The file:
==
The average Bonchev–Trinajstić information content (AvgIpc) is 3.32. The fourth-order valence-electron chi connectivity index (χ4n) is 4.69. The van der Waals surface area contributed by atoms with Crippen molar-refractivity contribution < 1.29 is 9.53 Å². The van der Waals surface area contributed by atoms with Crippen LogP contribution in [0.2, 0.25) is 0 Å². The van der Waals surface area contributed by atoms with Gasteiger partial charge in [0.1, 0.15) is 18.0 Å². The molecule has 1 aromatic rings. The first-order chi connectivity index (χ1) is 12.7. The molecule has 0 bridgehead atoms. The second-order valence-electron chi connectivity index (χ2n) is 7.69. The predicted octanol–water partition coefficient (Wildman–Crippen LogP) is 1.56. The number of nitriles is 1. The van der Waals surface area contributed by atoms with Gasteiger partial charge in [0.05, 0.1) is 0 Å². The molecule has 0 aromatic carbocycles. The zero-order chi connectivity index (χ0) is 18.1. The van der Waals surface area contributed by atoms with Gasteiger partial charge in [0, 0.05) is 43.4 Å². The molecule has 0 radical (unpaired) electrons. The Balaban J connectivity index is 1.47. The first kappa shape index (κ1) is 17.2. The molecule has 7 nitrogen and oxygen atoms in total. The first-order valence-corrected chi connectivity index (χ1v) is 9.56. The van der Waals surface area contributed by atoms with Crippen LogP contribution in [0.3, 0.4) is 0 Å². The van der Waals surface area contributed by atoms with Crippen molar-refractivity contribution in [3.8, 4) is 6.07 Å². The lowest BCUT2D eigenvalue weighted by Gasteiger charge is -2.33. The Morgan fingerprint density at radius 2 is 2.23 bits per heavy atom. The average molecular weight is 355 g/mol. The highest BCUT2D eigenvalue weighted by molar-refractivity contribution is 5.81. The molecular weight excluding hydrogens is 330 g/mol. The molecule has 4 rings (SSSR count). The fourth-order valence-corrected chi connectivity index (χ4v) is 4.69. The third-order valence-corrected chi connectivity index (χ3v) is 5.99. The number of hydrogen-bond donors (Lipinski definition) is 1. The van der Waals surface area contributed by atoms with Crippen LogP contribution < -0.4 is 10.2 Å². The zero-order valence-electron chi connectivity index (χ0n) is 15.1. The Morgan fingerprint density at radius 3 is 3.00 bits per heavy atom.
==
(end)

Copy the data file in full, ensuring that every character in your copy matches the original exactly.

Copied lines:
The average Bonchev–Trinajstić information content (AvgIpc) is 3.32. The fourth-order valence-electron chi connectivity index (χ4n) is 4.69. The van der Waals surface area contributed by atoms with Crippen molar-refractivity contribution < 1.29 is 9.53 Å². The van der Waals surface area contributed by atoms with Crippen LogP contribution in [0.2, 0.25) is 0 Å². The van der Waals surface area contributed by atoms with Gasteiger partial charge in [0.1, 0.15) is 18.0 Å². The molecule has 1 aromatic rings. The first-order chi connectivity index (χ1) is 12.7. The molecule has 0 bridgehead atoms. The second-order valence-electron chi connectivity index (χ2n) is 7.69. The predicted octanol–water partition coefficient (Wildman–Crippen LogP) is 1.56. The number of nitriles is 1. The van der Waals surface area contributed by atoms with Gasteiger partial charge in [0.05, 0.1) is 0 Å². The molecule has 0 aromatic carbocycles. The zero-order chi connectivity index (χ0) is 18.1. The van der Waals surface area contributed by atoms with Gasteiger partial charge in [0, 0.05) is 43.4 Å². The molecule has 0 radical (unpaired) electrons. The Balaban J connectivity index is 1.47. The first kappa shape index (κ1) is 17.2. The molecule has 7 nitrogen and oxygen atoms in total. The first-order valence-corrected chi connectivity index (χ1v) is 9.56. The van der Waals surface area contributed by atoms with Crippen LogP contribution in [0.3, 0.4) is 0 Å². The van der Waals surface area contributed by atoms with Crippen molar-refractivity contribution in [3.8, 4) is 6.07 Å². The lowest BCUT2D eigenvalue weighted by Gasteiger charge is -2.33. The Morgan fingerprint density at radius 2 is 2.23 bits per heavy atom. The average molecular weight is 355 g/mol. The highest BCUT2D eigenvalue weighted by molar-refractivity contribution is 5.81. The molecular weight excluding hydrogens is 330 g/mol. The molecule has 4 rings (SSSR count). The fourth-order valence-corrected chi connectivity index (χ4v) is 4.69. The third-order valence-corrected chi connectivity index (χ3v) is 5.99. The number of hydrogen-bond donors (Lipinski definition) is 1. The van der Waals surface area contributed by atoms with Crippen LogP contribution < -0.4 is 10.2 Å². The zero-order valence-electron chi connectivity index (χ0n) is 15.1. The Morgan fingerprint density at radius 3 is 3.00 bits per heavy atom.